Where to start when it comes to bringing a product to market in the crowded (and in-demand) immune-support space? Nutrasource Director of Scientific Affairs Susan Hewlings suggests starting by diving into a very basic question: What is the product?
Speaking at Taking Control of the Immunity & Wellness Market, part of the Naturally Informed virtual event series powered by WholeFoods Magazine and Industry Transparency Center, Hewlings advised determining whether the product will be a supplement—and this can be done by investigating the product’s mechanism of action, as well as what it’s intended to do. Hewlings’ rundown of seven key questions to consider:
What is the product?
What is the correct dosage?
What is known about the product—is there a literature review, is there historical evidence of its usage?
Who is the product intended for?
Where is it made, and where do you want to sell it? (This will affect regulatory pathways.)
How is it made?
Is there established safety data?
Hewlings focused heavily on the science—with good reason. “The literature review is your scientific backbone,” she told event attendees. “It links science to marketing to regulatory. It can be used to publish in peer reviewed literature. It can be used in white papers and blogs and website material. And it provides claim substantiation.”
When it comes time to design a study for the product, Hewlings suggested: “Design a study from a question. What do you want to say about your product? What claims do you want to make? Clear research questions should be thoroughly developed to save you time, money, and FTC letters.”
A solid study can also help answer many of Hewlings’ original questions. For instance, selenium may support the immune system—but how much? Vitamin C might be useful for a cold, but how often should it be taken?
Once the science is there, selling a product takes buyers. “Strive to become expert in both science and markets,” Julian Mellentin, Director at New Nutrition Business, told attendees. “Success results from aligning the science with consumer needs and delivering the benefit in a product. It doesn’t matter how good your science is if you can’t engage with the consumers.” And this doesn’t just mean that suppliers need to engage with manufacturers—Mellentin means the end consumer: “Give retail strategy as much thought as you give to science. Where and how is this going to be sold? How is the consumer going to find it? This is not something that you can leave to the end. This has to be part of the strategy from the beginning. Invest in consumer research, as well as science.”
Mellentin offered two tips for appealing to consumers:
- “Focus on ‘feeling’ the difference—products wherein customers leave reviews saying they felt different do well. There’s nothing that promotes trust in a brand like buying a product that will make a tangible difference. And if they can’t feel the benefit, show them the benefit. For instance, Anlene—the #1 high-calcium dairy brand in Asia—went around and provided consumers with free bone scans. They said it was more effective than marketing. It allowed people to understand and internalize the benefits of calcium for their bones.”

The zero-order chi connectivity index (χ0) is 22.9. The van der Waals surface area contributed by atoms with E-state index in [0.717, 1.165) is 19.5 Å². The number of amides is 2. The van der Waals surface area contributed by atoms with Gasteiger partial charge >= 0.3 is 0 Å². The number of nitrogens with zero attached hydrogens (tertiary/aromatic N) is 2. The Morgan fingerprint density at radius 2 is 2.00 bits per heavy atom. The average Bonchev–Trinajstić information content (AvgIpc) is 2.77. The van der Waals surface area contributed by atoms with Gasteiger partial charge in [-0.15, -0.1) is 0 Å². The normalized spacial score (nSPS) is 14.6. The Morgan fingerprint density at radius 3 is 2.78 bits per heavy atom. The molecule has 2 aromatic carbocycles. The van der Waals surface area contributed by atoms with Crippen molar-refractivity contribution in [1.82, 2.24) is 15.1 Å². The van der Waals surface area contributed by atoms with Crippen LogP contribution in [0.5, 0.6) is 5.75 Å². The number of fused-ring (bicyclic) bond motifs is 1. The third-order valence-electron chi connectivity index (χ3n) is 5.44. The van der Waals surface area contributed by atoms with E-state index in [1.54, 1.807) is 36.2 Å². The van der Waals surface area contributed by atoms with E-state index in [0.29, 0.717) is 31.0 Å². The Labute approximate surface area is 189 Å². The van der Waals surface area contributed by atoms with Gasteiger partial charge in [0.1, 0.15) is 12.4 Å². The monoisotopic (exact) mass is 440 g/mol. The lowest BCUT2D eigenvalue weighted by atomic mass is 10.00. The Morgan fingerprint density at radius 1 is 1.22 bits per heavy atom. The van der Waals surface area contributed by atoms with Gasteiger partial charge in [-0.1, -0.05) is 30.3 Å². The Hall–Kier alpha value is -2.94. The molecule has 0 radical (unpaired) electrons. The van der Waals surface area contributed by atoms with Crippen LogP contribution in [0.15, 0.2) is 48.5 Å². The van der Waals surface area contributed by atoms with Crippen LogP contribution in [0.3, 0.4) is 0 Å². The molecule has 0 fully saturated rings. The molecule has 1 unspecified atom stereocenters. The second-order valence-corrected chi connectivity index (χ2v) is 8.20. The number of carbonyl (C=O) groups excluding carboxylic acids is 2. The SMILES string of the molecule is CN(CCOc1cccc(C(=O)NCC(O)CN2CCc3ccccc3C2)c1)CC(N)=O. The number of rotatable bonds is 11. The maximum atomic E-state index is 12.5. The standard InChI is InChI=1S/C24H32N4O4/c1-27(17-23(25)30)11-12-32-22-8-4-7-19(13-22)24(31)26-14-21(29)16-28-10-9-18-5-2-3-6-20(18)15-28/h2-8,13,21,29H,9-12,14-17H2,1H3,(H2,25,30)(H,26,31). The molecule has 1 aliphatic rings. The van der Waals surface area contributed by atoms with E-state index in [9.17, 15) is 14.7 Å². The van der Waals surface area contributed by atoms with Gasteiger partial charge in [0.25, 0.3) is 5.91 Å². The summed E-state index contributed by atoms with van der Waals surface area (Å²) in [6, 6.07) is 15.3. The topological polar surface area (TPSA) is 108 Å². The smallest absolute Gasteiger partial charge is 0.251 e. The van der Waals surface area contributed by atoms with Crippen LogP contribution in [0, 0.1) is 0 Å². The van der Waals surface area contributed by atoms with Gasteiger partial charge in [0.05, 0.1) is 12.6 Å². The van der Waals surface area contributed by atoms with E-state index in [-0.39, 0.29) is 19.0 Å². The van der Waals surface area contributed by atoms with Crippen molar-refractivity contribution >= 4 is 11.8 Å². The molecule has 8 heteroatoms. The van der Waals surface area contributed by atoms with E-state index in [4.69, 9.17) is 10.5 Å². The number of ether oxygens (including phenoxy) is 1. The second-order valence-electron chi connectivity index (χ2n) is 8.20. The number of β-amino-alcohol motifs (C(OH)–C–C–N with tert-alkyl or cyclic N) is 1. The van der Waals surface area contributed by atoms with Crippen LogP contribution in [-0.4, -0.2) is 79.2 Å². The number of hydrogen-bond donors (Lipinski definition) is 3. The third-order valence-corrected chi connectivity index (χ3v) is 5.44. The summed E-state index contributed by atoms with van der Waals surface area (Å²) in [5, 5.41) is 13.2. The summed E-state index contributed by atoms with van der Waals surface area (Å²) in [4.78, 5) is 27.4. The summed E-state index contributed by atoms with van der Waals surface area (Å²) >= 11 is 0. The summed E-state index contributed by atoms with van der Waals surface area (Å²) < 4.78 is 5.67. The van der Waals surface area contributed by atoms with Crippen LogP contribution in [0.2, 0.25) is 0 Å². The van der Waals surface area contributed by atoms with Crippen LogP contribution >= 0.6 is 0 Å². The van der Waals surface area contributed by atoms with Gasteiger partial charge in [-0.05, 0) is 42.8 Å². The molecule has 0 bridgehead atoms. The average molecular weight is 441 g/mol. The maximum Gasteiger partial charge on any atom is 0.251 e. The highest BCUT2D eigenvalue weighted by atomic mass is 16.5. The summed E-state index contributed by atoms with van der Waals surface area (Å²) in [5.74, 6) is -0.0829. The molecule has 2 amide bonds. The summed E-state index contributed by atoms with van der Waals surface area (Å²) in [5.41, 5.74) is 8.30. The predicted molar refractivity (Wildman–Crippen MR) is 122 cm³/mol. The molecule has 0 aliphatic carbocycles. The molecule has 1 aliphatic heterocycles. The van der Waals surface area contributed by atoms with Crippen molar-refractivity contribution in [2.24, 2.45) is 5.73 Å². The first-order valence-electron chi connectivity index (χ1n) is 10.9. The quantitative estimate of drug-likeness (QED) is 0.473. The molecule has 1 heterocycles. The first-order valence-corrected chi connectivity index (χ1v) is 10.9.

- “Your ingredient must make sense in the product format you are selling. A few years ago, there was a push to put omega-3s in everything, like yogurt. But people aren’t expecting to find fish oil in their yogurt. They looked at the product and automatically decided it would taste like fish, so the product failed.”
Clasado Bioscience’s Business Development Director, Luis Gosalbez, Ph.D., also had a suggestion making products more palatable to consumers: Make the appropriate number of claims. “The average number of claims is 3.1,” he explained. “Too few and the product is unattractive; too many, and the product is regarded as snake oil, so you want to sit in that middle ground.”
On the topic of claims, Ivan Wasserman, Managing Partner at Amin Talati Wasserman, explained the a difference between FTC and FDA. “FTC has jurisdiction over advertising—everything you say in an ad, whether expressed or implied, has to be substantiated. FDA says you can’t say your product treats, cures, or prevents a disease, but you can say the ingredients in your products are great for the immune system.”
And then there are the other ways advertising can be disputed: “The National Advertising Division (NAD) of the Better Business Bureau can challenge advertising, and it allows companies to challenge their competitors,” Wasserman explained. “So does the Lanham Act, which allows competitors to challenge each other’s advertising in court—that’s for those who don’t want to go to the BBB, for whatever reason. There’s also TINA, a consumer group that goes after what they see as false advertising—they keep a list of bad actors on their website. And then there are class action lawsuits, the bane of most marketers’ existence these days—these represent consumers who claim they were misled by something you put on your product or advertising, so they were tricked into buying the product. My law firm is typically involved with 10 to 20 of these a month.”
An FTC letter isn’t the end of the world—Wasserman noted that “if you stop doing what they tell you to stop doing, you should be fine. That said, he added that a letter doesn’t go away. “If someone googles your company, that letter will pop up, and it may make them wonder if you’re still doing things you’re not supposed to be doing.”
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